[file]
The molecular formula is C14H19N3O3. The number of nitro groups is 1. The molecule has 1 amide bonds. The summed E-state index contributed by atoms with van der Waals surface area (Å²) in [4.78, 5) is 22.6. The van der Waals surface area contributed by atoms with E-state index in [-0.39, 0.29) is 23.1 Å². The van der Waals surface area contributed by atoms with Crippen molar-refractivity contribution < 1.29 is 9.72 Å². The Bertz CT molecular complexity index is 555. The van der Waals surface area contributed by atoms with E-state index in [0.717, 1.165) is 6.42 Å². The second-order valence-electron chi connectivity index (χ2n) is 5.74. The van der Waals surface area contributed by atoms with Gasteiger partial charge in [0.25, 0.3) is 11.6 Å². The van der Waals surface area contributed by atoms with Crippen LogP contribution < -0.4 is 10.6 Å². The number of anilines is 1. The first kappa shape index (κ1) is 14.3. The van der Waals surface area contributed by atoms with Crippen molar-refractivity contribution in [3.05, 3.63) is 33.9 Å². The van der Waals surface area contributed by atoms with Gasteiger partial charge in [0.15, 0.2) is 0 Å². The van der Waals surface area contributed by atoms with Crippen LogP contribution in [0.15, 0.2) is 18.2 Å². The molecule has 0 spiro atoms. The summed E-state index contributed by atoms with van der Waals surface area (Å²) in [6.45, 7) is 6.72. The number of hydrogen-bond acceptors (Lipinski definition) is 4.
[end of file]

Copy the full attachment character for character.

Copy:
The molecular formula is C14H19N3O3. The number of nitro groups is 1. The molecule has 1 amide bonds. The summed E-state index contributed by atoms with van der Waals surface area (Å²) in [4.78, 5) is 22.6. The van der Waals surface area contributed by atoms with E-state index in [-0.39, 0.29) is 23.1 Å². The van der Waals surface area contributed by atoms with Crippen molar-refractivity contribution < 1.29 is 9.72 Å². The Bertz CT molecular complexity index is 555. The van der Waals surface area contributed by atoms with E-state index in [0.717, 1.165) is 6.42 Å². The second-order valence-electron chi connectivity index (χ2n) is 5.74. The van der Waals surface area contributed by atoms with Gasteiger partial charge in [0.25, 0.3) is 11.6 Å². The van der Waals surface area contributed by atoms with Crippen LogP contribution < -0.4 is 10.6 Å². The number of anilines is 1. The first kappa shape index (κ1) is 14.3. The van der Waals surface area contributed by atoms with Crippen molar-refractivity contribution in [3.05, 3.63) is 33.9 Å². The van der Waals surface area contributed by atoms with Gasteiger partial charge in [0.15, 0.2) is 0 Å². The van der Waals surface area contributed by atoms with Crippen LogP contribution in [0.15, 0.2) is 18.2 Å². The molecule has 0 spiro atoms. The summed E-state index contributed by atoms with van der Waals surface area (Å²) in [6.45, 7) is 6.72. The number of hydrogen-bond acceptors (Lipinski definition) is 4.